Was Tyrannosaurus rex a predator or a scavenger? Let your visitors discover the answer to this killer question for themselves.
This 3D blockbuster exhibition features terrifying animatronic and static models, fossils, casts and graphical displays.
Was T.rex a predator or a scavenger?
T.rex: The Killer Question is a stimulating exhibition that uses animatronics, casts and static models to engage the visitor and guide them into considering both sides of the debate about how T.rex might have got its food.
Was it an active hunter – the traditional image of T.rex? Or was it a scavenger? Or could it have been something in between - an opportunist and an ambush predator relying on easy pickings, whether alive or dead?
T.rex: The Killer Question is a blockbuster exhibition containing lifelike animatronic dinosaur models and life-size skeleton casts of real fossils, divided into five scenes involving either skeletons, static or animatronic models.
The scenes encourage visitors to evaluate T.rex 's size, the power in its legs, length of its arms, the sharpness of its teeth, to decide if its physical features were best suited to catch prey or to steal carcasses.
At the end, visitors decide which side of the scientific debate they support.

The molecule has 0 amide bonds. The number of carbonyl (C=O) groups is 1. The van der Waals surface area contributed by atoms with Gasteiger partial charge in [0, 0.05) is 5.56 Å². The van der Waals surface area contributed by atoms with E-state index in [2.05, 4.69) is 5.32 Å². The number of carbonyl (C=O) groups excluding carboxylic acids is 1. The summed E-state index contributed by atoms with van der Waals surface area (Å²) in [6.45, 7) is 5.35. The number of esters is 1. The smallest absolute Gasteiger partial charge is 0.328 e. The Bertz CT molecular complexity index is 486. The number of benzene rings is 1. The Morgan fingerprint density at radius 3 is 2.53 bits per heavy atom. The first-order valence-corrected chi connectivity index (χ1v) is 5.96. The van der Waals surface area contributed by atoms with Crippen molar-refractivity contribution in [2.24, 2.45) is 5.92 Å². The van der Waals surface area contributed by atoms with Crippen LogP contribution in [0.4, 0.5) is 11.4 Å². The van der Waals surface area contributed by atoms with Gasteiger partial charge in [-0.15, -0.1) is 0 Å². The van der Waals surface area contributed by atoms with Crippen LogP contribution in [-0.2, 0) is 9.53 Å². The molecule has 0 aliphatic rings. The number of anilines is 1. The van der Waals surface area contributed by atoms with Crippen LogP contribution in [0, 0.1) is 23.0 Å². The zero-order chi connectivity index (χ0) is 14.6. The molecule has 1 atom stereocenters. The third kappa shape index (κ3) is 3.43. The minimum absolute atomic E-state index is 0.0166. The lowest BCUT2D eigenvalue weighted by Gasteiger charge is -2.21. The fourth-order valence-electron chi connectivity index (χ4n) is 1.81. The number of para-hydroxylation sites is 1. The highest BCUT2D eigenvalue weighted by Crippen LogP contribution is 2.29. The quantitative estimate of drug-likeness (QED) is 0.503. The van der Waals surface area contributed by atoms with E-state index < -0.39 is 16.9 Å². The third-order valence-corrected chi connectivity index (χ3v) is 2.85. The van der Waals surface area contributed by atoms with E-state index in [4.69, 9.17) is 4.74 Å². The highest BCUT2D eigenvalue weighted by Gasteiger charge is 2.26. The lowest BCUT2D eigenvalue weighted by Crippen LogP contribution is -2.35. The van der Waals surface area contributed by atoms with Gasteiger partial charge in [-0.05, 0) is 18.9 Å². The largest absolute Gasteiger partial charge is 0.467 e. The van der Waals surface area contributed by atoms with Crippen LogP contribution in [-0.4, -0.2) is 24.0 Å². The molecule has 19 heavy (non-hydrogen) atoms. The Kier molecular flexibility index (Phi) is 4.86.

For more information, download the T.rex: The Killer Question information pack (PDF).
And, because no exhibition visit is complete without a browse of the gift shop, we also offer a wide range of fantastic dinosaur merchandise at wholesale prices.
Use this information to get an idea of the venue requirements and specifications for the T.rex: The Killer Question exhibition.
The host venue requirements and responsibilities include:
View images of T.rex: The Killer Question, to get more of a flavour of this exhibition.
Ankylosaurus model. Did T.rex really hunt and kill Ankylosaurus for food?
Dinosaur babies hatching from eggs. What does the anatomy of T.rex babies reveal about their eating habits?
A Velociraptor model from the exhibition
A group of Sauronitholestes
Bone casts and specimen evidence. What do these body parts tell us about T.rex's eating habits?
The centrepiece of the exhibition, a huge T.rex cast, makes a striking contrast to the relatively small Velociraptor.
A Deinonychus model looks pleased with itself after enjoying a bloody meal.
Watch this short video to get a flavour of this exhibition.
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